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Angels closer Ernesto Frieri chased a dream born of the '97 World Series all the way to the majors

Tim Brown
Yahoo Sports

ANAHEIM, Calif. – "Ernie," he said, and held out his hand.

The fingers were long and thin, a little on the delicate side. The handshake was firm and confident.

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Ernesto Frieri reacts after striking out Josh Hamilton to close out his fourth save. (US Presswire)

He can throw a baseball very hard, and there's a story behind that. The baseball moves a lot, sometimes unpredictably, and there's a story behind that, too.

He has a charming, optimistic view of the world and his place in it, which perhaps is the best story of all, how Ernesto Frieri, the right-handed pitcher who's helping to save the Los Angeles Angels' season, came to discover baseball and so the rest of his life.

Three months past his 12th birthday, Ernesto was a soccer player, like many of the boys in Sincerin, a village 20 miles southeast of Cartagena, Colombia. The men there fish and farm. The boys help the men, tend to their studies, and play soccer.

Ernesto lived with his grandmother, Zoila. He didn't much know his father, who wouldn't come around often, and when he did made promises that went unfulfilled. His mother, Ena, lived mostly in Spain, where there was work. Ernesto was an only child. His job, then, was to grind the corn for Zoila's tamales, which she sold from a street-corner cart.

Between soccer games and chores one evening in the fall of 1997, Ernesto was drawn to a baseball game on television. It was Game 7 of the World Series, the Florida Marlins against the Cleveland Indians. The Marlins had a shortstop named Edgar Renteria who was from Barranquilla, a two-hour drive north along the coast from Sincerin. Renteria already had two hits against the Indians when he came to the plate with two out and the bases loaded in the 11th inning. He singled again.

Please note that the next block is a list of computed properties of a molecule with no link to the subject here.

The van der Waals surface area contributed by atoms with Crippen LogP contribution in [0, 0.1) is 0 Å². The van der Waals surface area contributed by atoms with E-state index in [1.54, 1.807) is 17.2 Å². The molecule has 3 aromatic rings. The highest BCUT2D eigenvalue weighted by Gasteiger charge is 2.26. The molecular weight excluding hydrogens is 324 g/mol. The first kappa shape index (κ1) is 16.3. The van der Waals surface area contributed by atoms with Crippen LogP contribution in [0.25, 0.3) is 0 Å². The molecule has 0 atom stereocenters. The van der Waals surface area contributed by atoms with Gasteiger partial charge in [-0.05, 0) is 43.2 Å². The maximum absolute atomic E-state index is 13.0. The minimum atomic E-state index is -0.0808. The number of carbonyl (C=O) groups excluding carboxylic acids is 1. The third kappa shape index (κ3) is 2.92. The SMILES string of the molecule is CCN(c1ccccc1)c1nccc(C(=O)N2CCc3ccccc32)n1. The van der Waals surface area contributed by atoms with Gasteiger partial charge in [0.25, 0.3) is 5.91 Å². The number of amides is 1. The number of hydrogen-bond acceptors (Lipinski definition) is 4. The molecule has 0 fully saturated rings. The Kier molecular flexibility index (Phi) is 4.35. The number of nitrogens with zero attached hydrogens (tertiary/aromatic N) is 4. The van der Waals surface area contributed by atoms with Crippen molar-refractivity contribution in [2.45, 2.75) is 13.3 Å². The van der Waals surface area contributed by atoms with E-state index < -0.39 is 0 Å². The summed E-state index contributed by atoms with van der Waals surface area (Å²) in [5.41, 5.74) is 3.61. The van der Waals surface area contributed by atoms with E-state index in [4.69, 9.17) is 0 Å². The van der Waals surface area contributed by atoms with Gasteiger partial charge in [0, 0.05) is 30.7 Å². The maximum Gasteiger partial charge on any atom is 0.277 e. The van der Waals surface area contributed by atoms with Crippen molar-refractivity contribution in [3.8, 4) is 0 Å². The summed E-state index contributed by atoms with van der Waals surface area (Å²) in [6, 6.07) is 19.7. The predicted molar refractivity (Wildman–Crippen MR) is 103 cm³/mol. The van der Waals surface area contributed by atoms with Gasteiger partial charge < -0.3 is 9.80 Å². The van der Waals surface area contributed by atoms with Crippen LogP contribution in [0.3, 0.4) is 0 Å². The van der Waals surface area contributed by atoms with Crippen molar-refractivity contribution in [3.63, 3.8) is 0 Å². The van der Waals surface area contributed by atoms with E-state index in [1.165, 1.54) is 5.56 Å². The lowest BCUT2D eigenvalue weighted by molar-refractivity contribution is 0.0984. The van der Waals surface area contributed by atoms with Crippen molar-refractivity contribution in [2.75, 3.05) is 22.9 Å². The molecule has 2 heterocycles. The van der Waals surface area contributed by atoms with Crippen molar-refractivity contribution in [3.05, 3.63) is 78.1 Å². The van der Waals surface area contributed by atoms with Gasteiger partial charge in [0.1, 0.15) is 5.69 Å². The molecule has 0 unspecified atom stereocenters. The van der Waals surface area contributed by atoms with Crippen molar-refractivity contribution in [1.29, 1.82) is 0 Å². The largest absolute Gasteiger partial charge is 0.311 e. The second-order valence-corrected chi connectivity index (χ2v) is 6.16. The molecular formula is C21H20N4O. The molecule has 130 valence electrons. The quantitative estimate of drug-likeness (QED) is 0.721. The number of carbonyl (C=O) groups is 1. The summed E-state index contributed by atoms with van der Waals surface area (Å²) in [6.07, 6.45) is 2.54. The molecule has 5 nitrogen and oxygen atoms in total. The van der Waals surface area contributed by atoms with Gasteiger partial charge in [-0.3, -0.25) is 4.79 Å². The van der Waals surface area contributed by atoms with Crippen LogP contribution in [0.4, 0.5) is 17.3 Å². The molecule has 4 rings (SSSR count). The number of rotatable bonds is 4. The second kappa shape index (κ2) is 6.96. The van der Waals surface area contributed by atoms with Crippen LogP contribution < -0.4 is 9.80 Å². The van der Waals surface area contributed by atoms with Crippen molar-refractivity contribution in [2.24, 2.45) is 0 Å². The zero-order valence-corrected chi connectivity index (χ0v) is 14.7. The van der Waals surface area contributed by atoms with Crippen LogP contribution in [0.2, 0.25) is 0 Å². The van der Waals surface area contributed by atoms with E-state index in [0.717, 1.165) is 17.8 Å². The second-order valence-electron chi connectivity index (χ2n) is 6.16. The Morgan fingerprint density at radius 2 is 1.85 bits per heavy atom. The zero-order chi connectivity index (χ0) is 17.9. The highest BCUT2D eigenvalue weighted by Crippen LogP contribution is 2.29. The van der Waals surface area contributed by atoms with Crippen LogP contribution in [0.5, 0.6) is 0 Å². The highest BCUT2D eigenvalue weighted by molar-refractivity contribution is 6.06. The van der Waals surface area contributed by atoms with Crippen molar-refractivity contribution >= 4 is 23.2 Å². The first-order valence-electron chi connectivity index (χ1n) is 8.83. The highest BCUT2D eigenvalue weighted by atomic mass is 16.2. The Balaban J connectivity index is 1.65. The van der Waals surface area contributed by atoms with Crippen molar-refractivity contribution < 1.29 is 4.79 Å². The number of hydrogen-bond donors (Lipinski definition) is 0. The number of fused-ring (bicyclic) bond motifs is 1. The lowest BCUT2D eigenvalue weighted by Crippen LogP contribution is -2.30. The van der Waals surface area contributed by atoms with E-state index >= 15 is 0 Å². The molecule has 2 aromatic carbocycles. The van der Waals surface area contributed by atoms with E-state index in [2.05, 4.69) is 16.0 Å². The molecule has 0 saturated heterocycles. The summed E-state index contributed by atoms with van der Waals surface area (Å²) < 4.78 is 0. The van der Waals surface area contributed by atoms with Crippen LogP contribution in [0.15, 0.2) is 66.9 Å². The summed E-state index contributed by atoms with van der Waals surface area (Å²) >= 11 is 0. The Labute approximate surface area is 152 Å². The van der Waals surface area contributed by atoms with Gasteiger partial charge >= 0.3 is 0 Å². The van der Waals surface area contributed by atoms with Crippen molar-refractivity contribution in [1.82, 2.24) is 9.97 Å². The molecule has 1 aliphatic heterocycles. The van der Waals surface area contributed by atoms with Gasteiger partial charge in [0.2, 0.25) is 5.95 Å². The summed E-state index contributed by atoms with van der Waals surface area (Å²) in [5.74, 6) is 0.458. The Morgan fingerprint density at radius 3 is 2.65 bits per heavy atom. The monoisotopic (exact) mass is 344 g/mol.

A grin spread across Ernesto's face. A Colombian was the hero of the World Series, in a magical game played by magical men. He was overcome.

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"Wow, that's amazing," he recalled thinking. "I want to play baseball and be like Edgar Renteria and be able to be a player in the big leagues."

The very next day, he went to the field rutted by soccer games, but threw a baseball instead. His right arm, from the churning of corn, was strong. Every day, almost, he threw. Within two years, the San Diego Padres asked him to come to their academy and learn to be a pitcher. Three years after that, at 17, he signed with the Padres and in the fall of 2009 – 12 years after Renteria became a hero in a small house that smelled a little like corn – Frieri debuted for the Padres in the big leagues.

Along the way, someone – he can't remember whom, exactly – studied Frieri's hands. He'd seen those hands before – the willowy fingers, the way they flexed with ease and elasticity.

"Those," the man said, "are the hands Pedro Martinez has. That's where the movement on your pitches comes from. It's like Pedro's movement."